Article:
Directly from the horse's mouth

I have been intrigued by conflicting information in this NG regarding the degradation of gasoline over time.
This is what Chevron has to say on the subject and this makes good sense.
22. How long can I store gasoline without it going bad?
Gasoline stored in a tightly closed container in a cool place will stay good for at least one year. It is better if the container or fuel tank is almost (95 percent) full. If the container or fuel tank will be in the direct sun or will be heated above 30C (80F) much of the time, add an aftermarket fuel stabilizer to the gasoline when you first buy it. Gasoline-oil blends for two-stroke cycle engines stored under the proper conditions will keep as well as gasoline itself. http://www.chevron.com/products/prodserv/fuels/bulletin/motorgas/8_q-a/#22
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Walter
www.rationality.net
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wrote:

Walter,
Someone like Chevron has to give conservative advice, since they don't want anyone claiming engine damage etc as a result of the advice.
The only petrol I've had go so bad that the engine wouldn't start is two-stroke stored in small fuel tanks in things like chain-saws and outboard motors.
It has taken probably >3 years of non-use for this two stroke fuel to go this bad.
Stored in larger tanks and larger quantities and just normal fuel (not two-stroke mix) I've never had fuel go bad so the engine wouldn't start, and I've left some cars for years with the same fuel in the tank/carby bowl. One tow car I own hasn't actually been refueled since 2002 and it still started just fine the last time I started it about a month ago.
Obviously if you follow the Chevron redcommendations, which btw are similar to the instructions you will find in an outboard motor manual, then you don't have any fuel trouble.
If you don't follow the recomendations then you empty out the bad fuel, add good fuel, and the thing usually then starts promptly.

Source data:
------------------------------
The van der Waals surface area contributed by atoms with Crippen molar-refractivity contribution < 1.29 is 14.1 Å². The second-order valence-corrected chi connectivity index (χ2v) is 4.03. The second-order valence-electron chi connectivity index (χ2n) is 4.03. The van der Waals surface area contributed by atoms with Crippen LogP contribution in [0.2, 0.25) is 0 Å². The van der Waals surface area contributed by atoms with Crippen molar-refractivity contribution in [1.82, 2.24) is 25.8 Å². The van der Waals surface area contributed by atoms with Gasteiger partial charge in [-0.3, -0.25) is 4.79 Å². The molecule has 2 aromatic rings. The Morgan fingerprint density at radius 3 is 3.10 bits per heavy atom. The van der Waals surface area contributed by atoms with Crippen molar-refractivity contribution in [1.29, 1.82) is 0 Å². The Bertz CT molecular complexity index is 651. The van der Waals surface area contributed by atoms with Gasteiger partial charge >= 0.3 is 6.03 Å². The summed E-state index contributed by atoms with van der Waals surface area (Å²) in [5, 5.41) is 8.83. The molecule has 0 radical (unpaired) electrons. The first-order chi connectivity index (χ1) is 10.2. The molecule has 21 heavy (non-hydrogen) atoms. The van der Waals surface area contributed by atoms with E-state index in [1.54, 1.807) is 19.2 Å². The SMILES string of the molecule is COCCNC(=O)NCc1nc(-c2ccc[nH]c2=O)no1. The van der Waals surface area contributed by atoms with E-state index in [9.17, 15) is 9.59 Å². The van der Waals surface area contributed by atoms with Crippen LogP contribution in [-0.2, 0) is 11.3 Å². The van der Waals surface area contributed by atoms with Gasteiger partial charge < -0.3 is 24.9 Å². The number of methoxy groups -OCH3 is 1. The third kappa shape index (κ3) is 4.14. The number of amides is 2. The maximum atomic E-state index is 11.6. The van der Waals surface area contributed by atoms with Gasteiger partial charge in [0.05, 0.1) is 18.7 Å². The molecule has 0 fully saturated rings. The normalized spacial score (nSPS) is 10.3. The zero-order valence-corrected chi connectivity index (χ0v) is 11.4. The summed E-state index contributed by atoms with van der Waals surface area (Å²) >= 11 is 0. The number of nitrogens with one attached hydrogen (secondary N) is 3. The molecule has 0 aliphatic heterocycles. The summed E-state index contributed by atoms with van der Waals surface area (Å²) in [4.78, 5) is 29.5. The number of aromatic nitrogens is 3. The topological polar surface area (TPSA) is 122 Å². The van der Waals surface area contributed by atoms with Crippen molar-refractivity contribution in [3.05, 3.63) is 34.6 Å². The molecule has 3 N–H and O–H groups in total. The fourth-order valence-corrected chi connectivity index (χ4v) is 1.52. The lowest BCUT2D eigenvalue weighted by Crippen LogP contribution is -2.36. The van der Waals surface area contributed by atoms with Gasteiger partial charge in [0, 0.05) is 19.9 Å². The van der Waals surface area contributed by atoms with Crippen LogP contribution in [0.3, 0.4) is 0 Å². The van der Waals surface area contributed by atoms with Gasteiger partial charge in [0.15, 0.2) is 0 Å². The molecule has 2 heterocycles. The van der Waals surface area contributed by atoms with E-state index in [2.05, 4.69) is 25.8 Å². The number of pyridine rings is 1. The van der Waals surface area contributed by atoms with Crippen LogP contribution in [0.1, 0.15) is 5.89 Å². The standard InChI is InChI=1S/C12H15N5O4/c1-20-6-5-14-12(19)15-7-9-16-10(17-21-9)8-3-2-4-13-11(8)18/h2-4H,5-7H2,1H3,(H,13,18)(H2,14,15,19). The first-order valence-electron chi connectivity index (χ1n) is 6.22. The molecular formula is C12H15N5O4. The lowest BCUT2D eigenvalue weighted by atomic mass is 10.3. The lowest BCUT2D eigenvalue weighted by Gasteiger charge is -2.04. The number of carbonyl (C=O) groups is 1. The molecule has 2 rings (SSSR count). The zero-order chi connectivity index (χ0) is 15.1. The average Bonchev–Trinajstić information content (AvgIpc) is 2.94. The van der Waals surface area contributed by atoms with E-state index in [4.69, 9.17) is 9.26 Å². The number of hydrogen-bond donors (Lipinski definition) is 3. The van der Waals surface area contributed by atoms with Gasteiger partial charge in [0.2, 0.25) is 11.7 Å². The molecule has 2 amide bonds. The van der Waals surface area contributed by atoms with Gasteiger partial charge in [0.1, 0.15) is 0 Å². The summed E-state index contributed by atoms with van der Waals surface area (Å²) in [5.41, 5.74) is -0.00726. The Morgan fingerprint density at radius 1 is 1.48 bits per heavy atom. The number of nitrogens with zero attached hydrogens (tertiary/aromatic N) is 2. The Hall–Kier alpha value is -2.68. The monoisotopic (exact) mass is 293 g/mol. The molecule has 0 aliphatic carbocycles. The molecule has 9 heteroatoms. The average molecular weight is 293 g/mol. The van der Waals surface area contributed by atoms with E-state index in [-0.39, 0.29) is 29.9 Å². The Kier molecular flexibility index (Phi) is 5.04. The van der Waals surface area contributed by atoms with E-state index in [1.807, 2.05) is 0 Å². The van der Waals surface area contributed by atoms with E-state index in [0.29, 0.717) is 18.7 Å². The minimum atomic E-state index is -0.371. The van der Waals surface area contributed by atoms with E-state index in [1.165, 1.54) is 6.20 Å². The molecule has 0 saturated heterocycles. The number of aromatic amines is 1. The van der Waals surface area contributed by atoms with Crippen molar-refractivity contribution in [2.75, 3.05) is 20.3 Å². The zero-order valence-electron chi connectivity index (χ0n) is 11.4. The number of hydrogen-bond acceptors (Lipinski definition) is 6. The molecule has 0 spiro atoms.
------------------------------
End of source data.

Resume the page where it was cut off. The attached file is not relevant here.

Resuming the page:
I've started old lawnmowers I own (mower kept as a spare) many years after the last use, and all the old fuel had actually evaporated away, and with fresh fuel and maybe blow out the carby bowl with compressed air they are soon running again as good as new.
Ross

(To get email address ROT 13) ebff snipped-for-privacy@lnubb.pbz
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while I went overseas. I came back and it wouldn't start to save my life. Drained the fuel, added fresh and it started right up. I'm a believer that without stabilizer, fuel does go bad quicker than 3 years. Cheers, cc
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that no one sues them claiming they followed their advice and 1 year old gas ruined their car.
Think about it; you have backwards.
The question just above it on the Chevron website, about premium gas, is interesting. I have a friend who kept careful records for several years and is convinced that premium gives him 10% better mileage than regular. Just goes to show that anecdotal evidence is inaccurate, cause all authorities say he is wrong.
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What engine? What circumstances? I've never found any difference in my car, but that does not mean a certain engine may not do better.
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It's entirely possible. If you have a car that requires premium and the computer is adjusting (retarding the spark or whatever it does) to avoid knock on lower grade gas it could impact mileage. This will be affected by how the car is driven and how much its being put in situations where these compensations are being made. Years ago I had an old hand-me-down Pontiac that should have been getting premium but I used regular and it would knock on heavy acceleration.
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Of course you are right about that! His car was designed for regular, and ran fine on it. He simply "got" better mileage on premium. Sorry for not stating that relevant detail.
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A tank that is not perfectly sealed will exhale gas as it warms and inhale air as it cools, along with water vapor which condenses. Keeping it full reduces the volume of air exchanged when this happens, and shading it reduces the amplitude and frequency of temperature changes.
Nick
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Check a few motor manufacturer sites Sthil recommends not using gas more than 30 days old. Who cares what Chevron says, they sell it but we have use it and know it lifespan. Plastic containers do allow minute amounts of gasolenes components to leach out. You can smell bad gas, it does not take it that long to go stale. Chevron wont pay for that clogged up carb, you will.
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